This is always going to happen as a project unfolds. The clients decides they want to add something new in or we find that there’s a better solution to than the one we’d previously recommended. These new developments are not always bad, but again, we need to manage them quickly. We need to make sure they don’t get forgotten about or just swept under the carpet. When things change we need to assess the impact, work out the viable options and then ask the client to make a decision on what change they want to execute.
One way we can keep our projects running smoothly is to connect the dots where they’re not connected. You’ll often find on your project that there’ll be two groups, people, or problems that should be connected, but that for whatever weird reason, they aren’t.
The breakdowns in communication that you deal with on a daily basis often seem ridiculous. They could be so easily solved by those involved if they just talked to each other. So often though, people can get territorial, myopic, and focused on “their thing”.
Tips for connecting:
- If you don’t already, start doing daily check-ins where team members briefly list the things they’ve worked on or plan to work on that day.
- Have you considered weekly 1-on-1 meetings where you simply meet face-to-face with a team member to check in on their progress, issues, and discoveries?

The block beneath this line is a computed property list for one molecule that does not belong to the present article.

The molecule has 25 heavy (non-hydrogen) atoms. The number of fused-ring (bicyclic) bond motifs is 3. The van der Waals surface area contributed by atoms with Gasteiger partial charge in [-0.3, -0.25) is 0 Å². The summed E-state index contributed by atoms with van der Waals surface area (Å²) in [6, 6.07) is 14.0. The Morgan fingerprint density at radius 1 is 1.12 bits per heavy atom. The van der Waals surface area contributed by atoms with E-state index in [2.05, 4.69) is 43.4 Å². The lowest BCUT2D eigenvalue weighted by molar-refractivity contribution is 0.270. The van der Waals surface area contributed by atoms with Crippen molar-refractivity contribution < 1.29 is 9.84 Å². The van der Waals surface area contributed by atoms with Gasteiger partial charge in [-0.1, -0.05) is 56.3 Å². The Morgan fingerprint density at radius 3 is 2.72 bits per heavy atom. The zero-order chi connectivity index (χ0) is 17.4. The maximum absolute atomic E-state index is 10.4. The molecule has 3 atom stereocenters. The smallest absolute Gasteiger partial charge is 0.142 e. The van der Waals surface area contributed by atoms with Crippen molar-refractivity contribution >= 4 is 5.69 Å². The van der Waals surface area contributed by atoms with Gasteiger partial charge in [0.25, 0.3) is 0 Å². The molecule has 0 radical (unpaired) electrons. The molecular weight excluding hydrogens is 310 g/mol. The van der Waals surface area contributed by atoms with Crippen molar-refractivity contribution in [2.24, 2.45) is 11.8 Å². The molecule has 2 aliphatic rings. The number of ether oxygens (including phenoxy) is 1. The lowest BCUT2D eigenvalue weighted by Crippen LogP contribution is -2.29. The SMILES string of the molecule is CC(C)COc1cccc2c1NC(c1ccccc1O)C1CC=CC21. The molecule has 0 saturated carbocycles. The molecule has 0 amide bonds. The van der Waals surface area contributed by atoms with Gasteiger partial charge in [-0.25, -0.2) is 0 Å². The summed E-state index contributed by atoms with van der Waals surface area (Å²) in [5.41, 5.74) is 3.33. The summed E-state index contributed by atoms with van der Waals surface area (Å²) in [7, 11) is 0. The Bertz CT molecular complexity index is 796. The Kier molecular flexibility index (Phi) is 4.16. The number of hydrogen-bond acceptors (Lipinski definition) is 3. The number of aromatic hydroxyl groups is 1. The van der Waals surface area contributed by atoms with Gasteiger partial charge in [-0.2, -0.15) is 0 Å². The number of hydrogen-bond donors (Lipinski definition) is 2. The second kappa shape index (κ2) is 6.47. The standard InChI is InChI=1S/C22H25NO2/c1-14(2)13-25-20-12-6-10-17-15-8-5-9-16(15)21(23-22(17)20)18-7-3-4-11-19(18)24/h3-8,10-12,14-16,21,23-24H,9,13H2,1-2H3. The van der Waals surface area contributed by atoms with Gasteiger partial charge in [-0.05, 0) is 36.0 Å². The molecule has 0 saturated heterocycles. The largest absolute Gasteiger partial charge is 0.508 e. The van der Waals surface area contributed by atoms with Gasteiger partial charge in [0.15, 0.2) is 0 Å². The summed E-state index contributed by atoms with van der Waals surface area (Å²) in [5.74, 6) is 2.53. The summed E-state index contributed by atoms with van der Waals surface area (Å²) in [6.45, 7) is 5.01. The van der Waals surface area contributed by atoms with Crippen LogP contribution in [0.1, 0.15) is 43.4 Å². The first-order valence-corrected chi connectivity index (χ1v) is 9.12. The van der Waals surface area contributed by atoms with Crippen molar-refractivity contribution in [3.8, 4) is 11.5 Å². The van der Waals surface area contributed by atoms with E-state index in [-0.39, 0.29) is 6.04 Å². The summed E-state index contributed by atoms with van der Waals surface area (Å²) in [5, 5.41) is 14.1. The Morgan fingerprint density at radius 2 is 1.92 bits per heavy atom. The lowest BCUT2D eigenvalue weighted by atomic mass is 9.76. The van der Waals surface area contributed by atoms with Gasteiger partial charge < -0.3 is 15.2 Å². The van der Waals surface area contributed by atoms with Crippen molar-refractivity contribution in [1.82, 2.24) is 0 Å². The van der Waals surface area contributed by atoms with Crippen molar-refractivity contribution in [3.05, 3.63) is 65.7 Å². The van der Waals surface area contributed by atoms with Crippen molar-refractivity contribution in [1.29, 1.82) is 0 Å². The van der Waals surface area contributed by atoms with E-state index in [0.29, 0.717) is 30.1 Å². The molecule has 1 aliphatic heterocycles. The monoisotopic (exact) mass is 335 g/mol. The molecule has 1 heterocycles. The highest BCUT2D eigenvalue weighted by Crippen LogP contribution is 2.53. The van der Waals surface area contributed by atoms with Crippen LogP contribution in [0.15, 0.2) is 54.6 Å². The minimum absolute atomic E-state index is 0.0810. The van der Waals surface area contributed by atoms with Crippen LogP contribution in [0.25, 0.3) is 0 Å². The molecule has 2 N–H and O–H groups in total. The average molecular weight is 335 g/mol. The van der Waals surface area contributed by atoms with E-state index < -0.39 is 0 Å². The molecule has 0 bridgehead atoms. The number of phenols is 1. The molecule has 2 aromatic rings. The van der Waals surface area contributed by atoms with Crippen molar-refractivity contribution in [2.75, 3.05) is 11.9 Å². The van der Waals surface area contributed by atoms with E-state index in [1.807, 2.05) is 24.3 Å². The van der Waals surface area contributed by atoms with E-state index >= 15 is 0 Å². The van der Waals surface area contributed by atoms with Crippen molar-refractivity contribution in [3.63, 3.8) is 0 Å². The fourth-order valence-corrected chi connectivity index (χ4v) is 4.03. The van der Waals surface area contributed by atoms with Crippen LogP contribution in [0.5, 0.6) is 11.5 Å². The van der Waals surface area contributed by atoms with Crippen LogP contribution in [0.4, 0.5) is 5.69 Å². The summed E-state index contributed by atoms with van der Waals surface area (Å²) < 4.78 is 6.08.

- Often, people are hesitant to communicate because they don’t want to interrupt others. If this is the case, set times of the day that are designated for reviews, updates, and other sharing so that everyone is encouraged to air their thoughts on a regular basis.
We’ve got to make sure we’re following up with our team members, clients, and stakeholders. We can’t assume that they’ll remember every request or wise piece of advice that we give them!
Tips for following up:
- Every day, we’re going to have to dispense a lot of friendly reminders, (“Hey, sorry to be a pain, but did you get to X yet?" Doing this will give you some peace of mind that people are on track, but also help give you a quick pulse check on how things are going. It’s often during those quick check-ins that you’ll discover something isn’t quite going to plan.
- As a rule of thumb, remember that it’s better to be over-cautious on this and risk annoying people than to let important things slip.
- Provide clients and/or stakeholders with high-level, simple, and brief updates on the project status, what’s happening, what’s going to happen, and any issues.
No matter what type of project you’re working on, how big your team is, or what your specific processes are like, you can apply these 5 steps to help you manage the day-to-day events that get you to the finish line. They help you cover the bases by assessing the project status, planning proactively, reacting appropriately, connecting your work with others, and following up with the team and clients.
Refer to these steps regularly—write them down, print them out, and keep them visible so that you’re reminded of those basic actions you can take to make sure you’re steering your projects in the right direction, every day.
Ben Aston, Founder, The Digital Project Manager
I’m Ben Aston, a digital project manager and founder of The Digital Project Manager
, the largest online resource for digital project managers. I've been in the industry for over 10 years at top digital agencies including Dare, Wunderman, Lowe and DDB. I’ve delivered everything from video virals to CMS, flash games, banner ads, eCRM and eCommerce sites across automotive, utility, FMCG, and consumer electronics brands.